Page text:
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Phytochemicals: Valuable substances directly from the green factory

Phytochemicals are secondary plant compounds that play a very important role in plant growth and defense against pathogens.

They are also useful for the human body, as they can reduce the risk of serious chronic diseases. Scientific studies have shown that a wide variety of phytochemicals is much more effective and therefore beneficial to health than the highly concentrated individual substances.

A diet rich in fruits and vegetables allows the necessary phytochemicals to enter our body. For external application, the active substances are first extracted in a solvent. For the substances written in bold in the table, special solvents are used (Quelle: Cowan, 1999). In water, already effective substances such as tannins, mucilages and saponins can be extracted from the plants and used directly for body care. As a solvent, water offers the great advantage that it has no negative effects on the skin.

Wasser Ethanol Methanol Chloroform Ether Acetone
Anthocyans Tannins Anthocyans Terpenoids Alkaloids Flavonols
Mucilages Polyphenols Terpenoids Flavonoids Terpenoids
Tannins Polyethins Saponins Coumarins
Saponins Flavonols Tannins Fat acids
Terpenoids Terpenoids Xanthoxyllins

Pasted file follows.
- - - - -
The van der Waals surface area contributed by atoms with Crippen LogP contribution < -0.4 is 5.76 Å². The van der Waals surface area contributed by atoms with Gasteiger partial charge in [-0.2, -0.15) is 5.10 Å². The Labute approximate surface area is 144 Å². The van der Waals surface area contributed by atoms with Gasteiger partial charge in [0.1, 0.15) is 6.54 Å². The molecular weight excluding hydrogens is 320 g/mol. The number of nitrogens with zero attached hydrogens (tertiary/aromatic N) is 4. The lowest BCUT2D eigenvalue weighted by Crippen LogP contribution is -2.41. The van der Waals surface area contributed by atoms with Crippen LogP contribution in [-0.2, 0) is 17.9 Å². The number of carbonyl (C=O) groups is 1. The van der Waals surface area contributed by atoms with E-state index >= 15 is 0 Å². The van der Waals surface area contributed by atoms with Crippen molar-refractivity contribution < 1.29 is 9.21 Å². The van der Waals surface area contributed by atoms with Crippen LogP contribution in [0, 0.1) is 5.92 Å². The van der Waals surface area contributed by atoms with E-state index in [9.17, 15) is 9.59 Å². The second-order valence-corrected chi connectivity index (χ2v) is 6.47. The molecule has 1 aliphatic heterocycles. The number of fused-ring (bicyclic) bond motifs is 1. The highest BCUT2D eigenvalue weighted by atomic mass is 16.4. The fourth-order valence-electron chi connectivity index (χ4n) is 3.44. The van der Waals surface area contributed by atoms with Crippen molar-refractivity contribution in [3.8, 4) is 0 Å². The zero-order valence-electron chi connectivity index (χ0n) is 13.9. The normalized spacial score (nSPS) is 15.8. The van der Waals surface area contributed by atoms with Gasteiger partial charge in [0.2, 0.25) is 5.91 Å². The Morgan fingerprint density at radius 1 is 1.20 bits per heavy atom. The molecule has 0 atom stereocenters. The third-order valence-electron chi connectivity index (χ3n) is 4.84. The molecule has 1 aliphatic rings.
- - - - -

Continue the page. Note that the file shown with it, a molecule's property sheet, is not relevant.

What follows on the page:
Polypeptids Sterols Totarols
Lectins Alkaloids,
Propolis
Quassinoids,
Lactons,
Flavons
Phenons,
Polyphenols

The functions of the main phytochemicals

. . . . . .
Functions of the plants Effects for humans
Essential oils Lure insects Disinfectant; other plant-specific effects e.g., lavender: soothing
Mucilages Water absorption soothing and anti-inflammatory
Bitter substances Protective mechanism against herbivorous animalsRelief of gastric discomfort, bilious and digestive problems
Pungent Defense mechanism against certain animalsAntimicrobial
Saponins Protection against fungi Antibiotic and antiviral
Alkaloids Not yet fully explored Antibiotic and antiviral
Flavonoids Flower coloration, UV filter, heat & frost toleranceAntibacterial, anti-inflammatory and antiviral
Tannins Protective against animals, insects, fungi and rotAntibiotic and anti-inflammatory
Resins Hydration control